Agbonkhianmeghe E. OROBATOR, editor. The Church We Want: African Catholics Look to Vatican III. Maryknoll, Orbis Books, 2016. pp. 256. $35 pb. ISBN 978-1-62698-203-1. Reviewed by Randall WOODARD, Saint Leo University.


Orobator has brilliantly gathered 19 essays from outstanding scholars with expertise in a variety of fields of African Catholic thought into a unified, yet diverse collection of essays that take readers into a critical dialogue about the past, present and future of the Catholic Church in Africa. Having the great fortune of working with the editor and several of the authors through the International Journal of African Catholicism, I was familiar with many of the outstanding minds gathered together in the present volume which is divided into three sections: reflection on the current papacy of Pope Francis and what they call the “Francis effect” and its impact on Africa, a series of essays engaging and critiquing the theological method and ecclesiological assumptions and practices in Africa, and finally a section on the future of the African church or as Joe Healey inquires, what will the African church look like when it comes time for the great Council of Nairobi I (Vatican III).

The text is unified as the authors write from the context of the Year of Mercy, and the contributions of the Synod on the Family, the Year of Consecrated Life and the Papacy of Francis. Orobator explains that the purpose of the work is to “introduce elements of current theological scholarship in Africa to a global audience” so that readers can “appreciate the richness and diversity of perspectives characteristic of the theological enterprise in Africa and discover connections and convergences across and range of issues and ways in which the theological scholarship in various regions of the world could be mutually enriching” (xxviii). This goal is clearly achieved in the wide variety of voices gathered together to critically examine the African context in a way that does not oversimplify the varied experiences, regions and concerns of men and women across the continent. Of particular note is the welcome gender diversity as well as the inclusion of both clergy and lay people. One of the strongest elements of the book is the very practical focus of the essays. Authors offer insightful examinations of theoretical questions and problems, but mainly analyze very practical, pressing and real world concerns that pull readers from vague abstractions into real life. Katongole, for example refuses to articulate pressing “moral challenges” in order to offer prophetic critiques of poverty, the place of women, failed leadership, and ecological issues (164). Likewise, Beattie proffers a stirring assessment of the silencing of women’s voices and experiences in respect to poverty, disease and maternal health. Additionally, the work begins powerfully with the work of Bishop Kevin Dowling on what it truly means to be a leader in the church under the leadership of Pope Francis. Dowling, like each of the other contributors offers a very insightful analysis and raises difficult questions so that those in the African church (and beyond) can consider critically their place in the church of the present and future.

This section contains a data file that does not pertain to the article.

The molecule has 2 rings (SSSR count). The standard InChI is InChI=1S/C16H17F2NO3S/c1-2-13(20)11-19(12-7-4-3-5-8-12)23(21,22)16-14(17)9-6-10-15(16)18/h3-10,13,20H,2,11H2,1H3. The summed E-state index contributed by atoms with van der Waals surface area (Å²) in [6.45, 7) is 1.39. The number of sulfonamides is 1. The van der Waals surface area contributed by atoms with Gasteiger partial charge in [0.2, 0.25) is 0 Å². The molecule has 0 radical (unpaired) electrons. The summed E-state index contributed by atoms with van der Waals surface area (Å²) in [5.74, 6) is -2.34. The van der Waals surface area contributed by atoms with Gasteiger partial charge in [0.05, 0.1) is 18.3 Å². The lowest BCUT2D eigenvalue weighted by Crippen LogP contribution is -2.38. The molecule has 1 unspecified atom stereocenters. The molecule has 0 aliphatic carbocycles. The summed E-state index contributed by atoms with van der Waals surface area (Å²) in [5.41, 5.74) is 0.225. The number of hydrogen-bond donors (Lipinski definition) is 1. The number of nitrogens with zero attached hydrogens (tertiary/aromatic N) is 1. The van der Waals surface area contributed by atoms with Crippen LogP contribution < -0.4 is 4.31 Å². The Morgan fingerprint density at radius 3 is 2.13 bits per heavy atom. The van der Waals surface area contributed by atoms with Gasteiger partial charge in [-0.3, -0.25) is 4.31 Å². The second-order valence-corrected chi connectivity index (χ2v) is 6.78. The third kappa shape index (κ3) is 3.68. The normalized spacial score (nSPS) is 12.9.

The book will be of interest to a wide audience. In my own experience, students and faculty tend to know quite a bit about their own context, but frequently know little of other places and people. This book offers a great introduction into pressing questions for the African church and essays like that of Nader Michael offer exceptional brief histories of particular regions. The essays will be of particular interest for those in ecclesiology as many of the questions of leadership, authority, the place of women are certainly not limited to the African church. Those in the fields of ethics and social justice will also be pleasantly surprised by the insight gained into African Catholic thought as well as the relevance for any reader in the Americas or Europe. The African Catholic church is not to be ignored any longer. The text, because of the powerful voices and great diversity of contributors, will be a welcome addition to readers seeking an increased knowledge of the pressing social, economic, moral and ecclesiological questions of the African context.